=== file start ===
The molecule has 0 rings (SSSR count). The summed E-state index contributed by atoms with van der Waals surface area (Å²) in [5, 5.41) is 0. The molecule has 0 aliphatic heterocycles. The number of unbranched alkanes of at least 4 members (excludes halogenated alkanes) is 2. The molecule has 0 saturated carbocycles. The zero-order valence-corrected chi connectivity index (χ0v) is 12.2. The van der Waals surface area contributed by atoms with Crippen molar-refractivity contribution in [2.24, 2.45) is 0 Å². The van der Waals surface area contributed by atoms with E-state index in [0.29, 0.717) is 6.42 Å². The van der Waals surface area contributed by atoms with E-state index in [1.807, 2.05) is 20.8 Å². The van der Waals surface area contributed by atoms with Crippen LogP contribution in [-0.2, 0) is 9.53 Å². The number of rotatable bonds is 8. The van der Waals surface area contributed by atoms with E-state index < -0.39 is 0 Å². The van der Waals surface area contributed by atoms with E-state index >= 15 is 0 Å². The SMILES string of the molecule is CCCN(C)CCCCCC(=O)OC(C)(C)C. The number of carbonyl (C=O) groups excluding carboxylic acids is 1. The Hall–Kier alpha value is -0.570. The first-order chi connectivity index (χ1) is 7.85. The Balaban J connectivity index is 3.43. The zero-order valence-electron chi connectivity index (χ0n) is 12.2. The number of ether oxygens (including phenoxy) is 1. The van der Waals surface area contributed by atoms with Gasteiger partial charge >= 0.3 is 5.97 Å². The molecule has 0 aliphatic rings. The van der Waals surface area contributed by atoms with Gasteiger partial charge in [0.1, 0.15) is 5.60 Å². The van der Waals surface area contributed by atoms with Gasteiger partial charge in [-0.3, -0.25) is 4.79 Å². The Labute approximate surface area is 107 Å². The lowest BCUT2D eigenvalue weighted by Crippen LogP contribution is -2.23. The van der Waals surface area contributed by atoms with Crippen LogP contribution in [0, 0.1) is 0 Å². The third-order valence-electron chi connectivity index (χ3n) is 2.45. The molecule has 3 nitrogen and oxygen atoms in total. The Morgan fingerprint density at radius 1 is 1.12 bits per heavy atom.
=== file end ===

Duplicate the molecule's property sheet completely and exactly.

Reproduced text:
The molecule has 0 rings (SSSR count). The summed E-state index contributed by atoms with van der Waals surface area (Å²) in [5, 5.41) is 0. The molecule has 0 aliphatic heterocycles. The number of unbranched alkanes of at least 4 members (excludes halogenated alkanes) is 2. The molecule has 0 saturated carbocycles. The zero-order valence-corrected chi connectivity index (χ0v) is 12.2. The van der Waals surface area contributed by atoms with Crippen molar-refractivity contribution in [2.24, 2.45) is 0 Å². The van der Waals surface area contributed by atoms with E-state index in [0.29, 0.717) is 6.42 Å². The van der Waals surface area contributed by atoms with E-state index in [1.807, 2.05) is 20.8 Å². The van der Waals surface area contributed by atoms with Crippen LogP contribution in [-0.2, 0) is 9.53 Å². The number of rotatable bonds is 8. The van der Waals surface area contributed by atoms with E-state index < -0.39 is 0 Å². The van der Waals surface area contributed by atoms with E-state index >= 15 is 0 Å². The SMILES string of the molecule is CCCN(C)CCCCCC(=O)OC(C)(C)C. The number of carbonyl (C=O) groups excluding carboxylic acids is 1. The Hall–Kier alpha value is -0.570. The first-order chi connectivity index (χ1) is 7.85. The Balaban J connectivity index is 3.43. The zero-order valence-electron chi connectivity index (χ0n) is 12.2. The number of ether oxygens (including phenoxy) is 1. The van der Waals surface area contributed by atoms with Gasteiger partial charge >= 0.3 is 5.97 Å². The molecule has 0 aliphatic rings. The van der Waals surface area contributed by atoms with Gasteiger partial charge in [0.1, 0.15) is 5.60 Å². The van der Waals surface area contributed by atoms with Gasteiger partial charge in [-0.3, -0.25) is 4.79 Å². The Labute approximate surface area is 107 Å². The lowest BCUT2D eigenvalue weighted by Crippen LogP contribution is -2.23. The van der Waals surface area contributed by atoms with Crippen LogP contribution in [0, 0.1) is 0 Å². The third-order valence-electron chi connectivity index (χ3n) is 2.45. The molecule has 3 nitrogen and oxygen atoms in total. The Morgan fingerprint density at radius 1 is 1.12 bits per heavy atom.